|A jam wall, physically fending off EU legislation…|
So the EU (not content with investing time and more money into tackling the economic crisis and making delayed decisions about extraditing terrorists) have decided to pick on the stalwart, nay the backbone of British society -the Women’s Institute. Although it’s not just the WI who are targeted -anyone who has been making their own preserves and perhaps selling or trading their surplus at the legions of fantastic farmer’s and church markets around the country could also be at risk.
Their argument is not necessarily about the quality of the product within the jam jar, but the nature of the jar itself. Glass is apparently porous (although judging by my wall of preservey-defiance, some of it has been well contained without leaching for at least two years…) and therefore bugs, bacteria and other ‘contaminant’ nasties could get to the produce inside. Secondly, the lids might not be suitable for reuse, therefore questioning the sterility of the jar. All of this sounds a tad like scientific nit-picking that covers up the real attack -that jam makers are incapable of being scrupulously clean and hygienic when preparing their preserves!
The whole point of preserving fruit and veggies in this manner is to make them last longer. My mum has regularly told me (amongst other things…) that my Nan and Grandfather gathered enough fruit and made enough jam and marmalade to have a jar a week for the whole year. Why? Because to buy jam in that quantity to give your kids some tea after school is expensive! And at this point in time, with the economy in such a buggers muddle (EU take note) we are all a little stretched and many of us are turning to homemade fairs and markets as sources of food.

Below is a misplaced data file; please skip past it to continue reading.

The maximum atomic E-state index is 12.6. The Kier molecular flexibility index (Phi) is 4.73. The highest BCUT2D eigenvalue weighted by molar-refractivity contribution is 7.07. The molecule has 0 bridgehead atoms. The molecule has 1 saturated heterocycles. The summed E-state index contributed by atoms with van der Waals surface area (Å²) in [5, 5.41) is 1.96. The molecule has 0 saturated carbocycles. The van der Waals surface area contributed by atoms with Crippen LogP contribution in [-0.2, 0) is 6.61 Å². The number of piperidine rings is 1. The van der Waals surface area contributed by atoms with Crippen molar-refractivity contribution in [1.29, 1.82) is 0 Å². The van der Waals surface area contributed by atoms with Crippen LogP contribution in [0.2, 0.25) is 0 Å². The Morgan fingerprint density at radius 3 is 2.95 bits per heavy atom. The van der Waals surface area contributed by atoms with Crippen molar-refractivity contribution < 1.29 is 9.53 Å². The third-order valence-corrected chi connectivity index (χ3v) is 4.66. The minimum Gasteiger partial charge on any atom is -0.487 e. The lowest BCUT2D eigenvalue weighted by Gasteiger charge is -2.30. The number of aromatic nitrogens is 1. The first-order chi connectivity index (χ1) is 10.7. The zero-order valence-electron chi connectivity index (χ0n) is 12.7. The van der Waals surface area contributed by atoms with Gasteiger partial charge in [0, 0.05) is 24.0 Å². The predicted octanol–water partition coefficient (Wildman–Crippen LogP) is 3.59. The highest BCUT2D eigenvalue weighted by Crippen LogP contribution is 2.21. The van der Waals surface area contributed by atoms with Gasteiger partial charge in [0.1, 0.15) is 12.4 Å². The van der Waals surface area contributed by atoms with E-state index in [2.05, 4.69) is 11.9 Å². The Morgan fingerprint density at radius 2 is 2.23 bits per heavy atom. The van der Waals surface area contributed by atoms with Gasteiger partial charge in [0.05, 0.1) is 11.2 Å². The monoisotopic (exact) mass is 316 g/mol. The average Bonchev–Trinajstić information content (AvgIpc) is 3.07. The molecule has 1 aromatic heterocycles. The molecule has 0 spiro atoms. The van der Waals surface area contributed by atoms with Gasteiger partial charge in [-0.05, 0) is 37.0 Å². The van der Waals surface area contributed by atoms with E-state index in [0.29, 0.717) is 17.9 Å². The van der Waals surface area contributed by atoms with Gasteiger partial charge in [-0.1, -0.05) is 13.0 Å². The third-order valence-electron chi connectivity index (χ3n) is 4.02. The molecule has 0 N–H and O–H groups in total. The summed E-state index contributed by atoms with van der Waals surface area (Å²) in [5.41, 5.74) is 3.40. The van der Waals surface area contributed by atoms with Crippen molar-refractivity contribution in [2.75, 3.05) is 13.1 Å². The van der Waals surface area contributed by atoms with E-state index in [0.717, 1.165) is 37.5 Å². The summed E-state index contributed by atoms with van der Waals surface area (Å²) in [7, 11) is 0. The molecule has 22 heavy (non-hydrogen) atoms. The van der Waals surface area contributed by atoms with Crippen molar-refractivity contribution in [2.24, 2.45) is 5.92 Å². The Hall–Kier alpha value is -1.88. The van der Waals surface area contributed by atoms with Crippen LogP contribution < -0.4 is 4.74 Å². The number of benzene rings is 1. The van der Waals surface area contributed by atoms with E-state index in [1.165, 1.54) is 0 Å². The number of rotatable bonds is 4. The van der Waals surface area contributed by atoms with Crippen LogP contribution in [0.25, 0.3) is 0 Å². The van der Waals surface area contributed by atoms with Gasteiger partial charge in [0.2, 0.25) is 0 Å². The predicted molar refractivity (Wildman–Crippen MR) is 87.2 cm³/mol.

In fairness this is perhaps an unintended consequence of the economic down-turn -that more people are trying to make their own produce, to trade with friends and preserve what they can forage from hedgerows and neglected fruit trees, so that they don’t have to pay inflated supermarket prices for a lesser quality product. I would also argue at this point that the small producer has the time, ability, and down-right pride in their work to ensure that whatever they put into perfectly clean jam jars is of the highest quality. I know that food that I buy at markets made by local, traditional producers has been done so with care and attention, and no, it might not conform to some marketing executive’s notion of what ideal ‘sausage size’ should be, but it tastes brilliant.
So please, make your jam.Trade your jam. Sell your jam with pride. Because if we stop, I can easily see a day when I will have to take out public liability insurance to serve a homemade birthday cake at my son’s birthday party, where health inspectors will be knocking on the door on Christmas Day to check the core temperature of my turkey and I won’t be able to sing Jerusalem loudly without issuing ear defenders to the neighbours.
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